"The idea that we're for 'rich kids' is 20 years old, and it's time for people to get over that misconception," Schenck told University World News in an interview. "We have many students who receive scholarships and who do not come from wealthy backgrounds."
She said 12% of the university's budget goes to financial aid, with almost half of the student body benefiting in some way. The school does not receive government funding, either from the United States or France, but has managed to increase its grants from private individuals and foundations over the past decade, to some EUR4 million.
The grants have enabled AUP to purchase three of the buildings it had been renting, strengthening its long-term position. It had faced relocation when its lease expired in 2008.
Wherever they come from - the United States, Europe, Africa, Asia or the Middle East - students quickly learn that they are expected to get involved outside of the classroom.
The university runs a mentorship programme with a neighbourhood high school and plans to expand this to other secondary schools in the banlieues', or outskirts of Paris. It has created partnerships with an array of international institutions and non-governmental organisations based in France, as well as with some in other countries. These include Unesco, the Red Cross, Writers without Borders and local NGOs in Pondicherry, India.
Within its own walls, the university encourages recycling and other green actions, urging students to separate waste paper, for instance. It also invites the public through its doors with some 60 cultural events each year.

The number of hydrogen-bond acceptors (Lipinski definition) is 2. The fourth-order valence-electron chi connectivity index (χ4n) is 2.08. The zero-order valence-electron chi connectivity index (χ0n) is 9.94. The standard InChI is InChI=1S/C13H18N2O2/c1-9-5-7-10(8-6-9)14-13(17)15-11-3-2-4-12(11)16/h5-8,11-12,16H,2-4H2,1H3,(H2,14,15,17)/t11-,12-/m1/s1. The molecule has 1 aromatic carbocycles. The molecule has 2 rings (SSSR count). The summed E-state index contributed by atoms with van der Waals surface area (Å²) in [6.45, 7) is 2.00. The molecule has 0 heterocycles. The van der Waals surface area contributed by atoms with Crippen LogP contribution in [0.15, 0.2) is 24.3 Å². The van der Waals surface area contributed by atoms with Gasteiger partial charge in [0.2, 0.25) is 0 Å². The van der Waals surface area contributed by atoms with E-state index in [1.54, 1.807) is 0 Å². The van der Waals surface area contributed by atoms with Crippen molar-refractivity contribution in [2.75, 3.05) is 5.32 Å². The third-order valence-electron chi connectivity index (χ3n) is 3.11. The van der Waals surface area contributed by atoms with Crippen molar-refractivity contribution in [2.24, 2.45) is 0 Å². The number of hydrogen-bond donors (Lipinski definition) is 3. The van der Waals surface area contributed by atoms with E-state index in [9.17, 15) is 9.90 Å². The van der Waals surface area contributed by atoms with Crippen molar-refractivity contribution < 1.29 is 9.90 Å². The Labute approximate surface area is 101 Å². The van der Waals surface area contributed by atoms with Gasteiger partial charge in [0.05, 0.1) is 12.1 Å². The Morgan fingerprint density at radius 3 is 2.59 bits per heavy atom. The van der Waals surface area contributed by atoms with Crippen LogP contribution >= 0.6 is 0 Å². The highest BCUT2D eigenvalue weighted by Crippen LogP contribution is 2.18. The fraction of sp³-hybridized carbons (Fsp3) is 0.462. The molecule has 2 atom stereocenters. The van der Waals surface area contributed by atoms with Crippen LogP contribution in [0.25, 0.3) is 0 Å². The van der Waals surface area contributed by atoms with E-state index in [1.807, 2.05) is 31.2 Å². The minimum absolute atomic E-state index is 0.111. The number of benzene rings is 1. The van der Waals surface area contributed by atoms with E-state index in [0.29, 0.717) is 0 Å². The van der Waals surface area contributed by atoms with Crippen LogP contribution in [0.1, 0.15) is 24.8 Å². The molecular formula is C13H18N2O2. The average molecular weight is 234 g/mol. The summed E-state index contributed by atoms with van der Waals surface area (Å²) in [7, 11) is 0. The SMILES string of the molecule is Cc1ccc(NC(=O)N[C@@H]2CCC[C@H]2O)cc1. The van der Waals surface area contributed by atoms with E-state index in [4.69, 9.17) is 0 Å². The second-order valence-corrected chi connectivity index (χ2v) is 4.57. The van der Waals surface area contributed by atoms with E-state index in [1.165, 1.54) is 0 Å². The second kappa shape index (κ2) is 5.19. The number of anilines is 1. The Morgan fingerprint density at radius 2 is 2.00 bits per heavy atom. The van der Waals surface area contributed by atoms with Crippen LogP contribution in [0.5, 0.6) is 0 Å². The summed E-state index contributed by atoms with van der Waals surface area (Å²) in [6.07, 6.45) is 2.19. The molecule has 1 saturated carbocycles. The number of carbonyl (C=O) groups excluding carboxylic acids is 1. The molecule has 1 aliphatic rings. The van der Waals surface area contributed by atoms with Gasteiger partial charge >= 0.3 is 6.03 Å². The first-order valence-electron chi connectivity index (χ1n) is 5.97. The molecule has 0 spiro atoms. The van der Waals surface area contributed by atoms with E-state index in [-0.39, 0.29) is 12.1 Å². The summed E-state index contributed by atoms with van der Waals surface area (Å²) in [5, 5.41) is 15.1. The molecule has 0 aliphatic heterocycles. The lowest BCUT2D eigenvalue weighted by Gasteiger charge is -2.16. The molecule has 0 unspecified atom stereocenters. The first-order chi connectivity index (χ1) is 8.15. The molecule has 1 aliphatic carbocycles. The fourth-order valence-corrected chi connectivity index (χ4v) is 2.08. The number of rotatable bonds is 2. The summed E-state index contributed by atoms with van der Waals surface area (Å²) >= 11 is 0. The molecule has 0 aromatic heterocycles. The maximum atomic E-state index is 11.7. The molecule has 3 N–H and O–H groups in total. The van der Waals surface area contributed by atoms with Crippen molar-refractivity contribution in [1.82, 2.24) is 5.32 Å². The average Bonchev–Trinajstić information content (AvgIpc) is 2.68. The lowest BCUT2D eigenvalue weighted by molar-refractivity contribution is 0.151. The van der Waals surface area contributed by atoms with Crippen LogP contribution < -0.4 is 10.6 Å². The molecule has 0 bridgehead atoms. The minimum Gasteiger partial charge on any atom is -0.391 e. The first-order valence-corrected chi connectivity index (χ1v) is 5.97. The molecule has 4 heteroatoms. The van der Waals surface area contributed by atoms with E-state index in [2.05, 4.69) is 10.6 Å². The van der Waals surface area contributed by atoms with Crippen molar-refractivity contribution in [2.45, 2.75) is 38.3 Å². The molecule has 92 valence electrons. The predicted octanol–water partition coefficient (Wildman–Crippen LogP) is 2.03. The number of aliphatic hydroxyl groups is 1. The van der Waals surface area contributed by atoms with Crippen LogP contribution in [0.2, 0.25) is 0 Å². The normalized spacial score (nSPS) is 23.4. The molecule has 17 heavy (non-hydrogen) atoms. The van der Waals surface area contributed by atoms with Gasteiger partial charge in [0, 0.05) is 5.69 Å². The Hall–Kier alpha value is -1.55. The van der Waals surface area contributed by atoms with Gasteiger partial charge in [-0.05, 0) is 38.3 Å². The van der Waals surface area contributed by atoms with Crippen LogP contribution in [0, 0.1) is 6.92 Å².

With all these activities, AUP says that it has become the "very definition of a 21st century international university".
Some may question that assertion, but students interviewed said that the focus on social engagement tied in with their own views of what they wanted to accomplish.
Nathalie Margi, an AUP graduate who now works in Haiti, told University World News that the institution had been a "great fit" for her international mindset.
"The diversity of the faculty and the student body enriched my understanding of global affairs," she wrote in response to e-mailed questions. "Through the courses I took and events I participated in, I learned a lot about international politics, development, human rights and gender issues.
"I benefited from outstanding mentoring on the part of professors I studied with, who always underscored the connections between academic theory and practical challenges facing communities around the world."
After graduating from AUP in 2006 with a BA in history and social sciences and gender studies, Margi earned a masters in women's and gender studies at Rutgers University in New Jersey, US. Since then, she has worked with international women's rights groups in the New York area, coordinated civil society assessments on reforms of the UN Country Teams in Tanzania and Vietnam, and today works in Haiti with an international NGO called Heartland Alliance.
Current AUP graduate students Sarah Finnigan and Ahmad El-Najjar, both from the United States, also said the AUP approach tied into their desire to be 'socially engaged'. "My own motivation for being in a programme like this is to realise what I can do to effect change," said El-Najjar, who is researching nuclear anti-proliferation policies.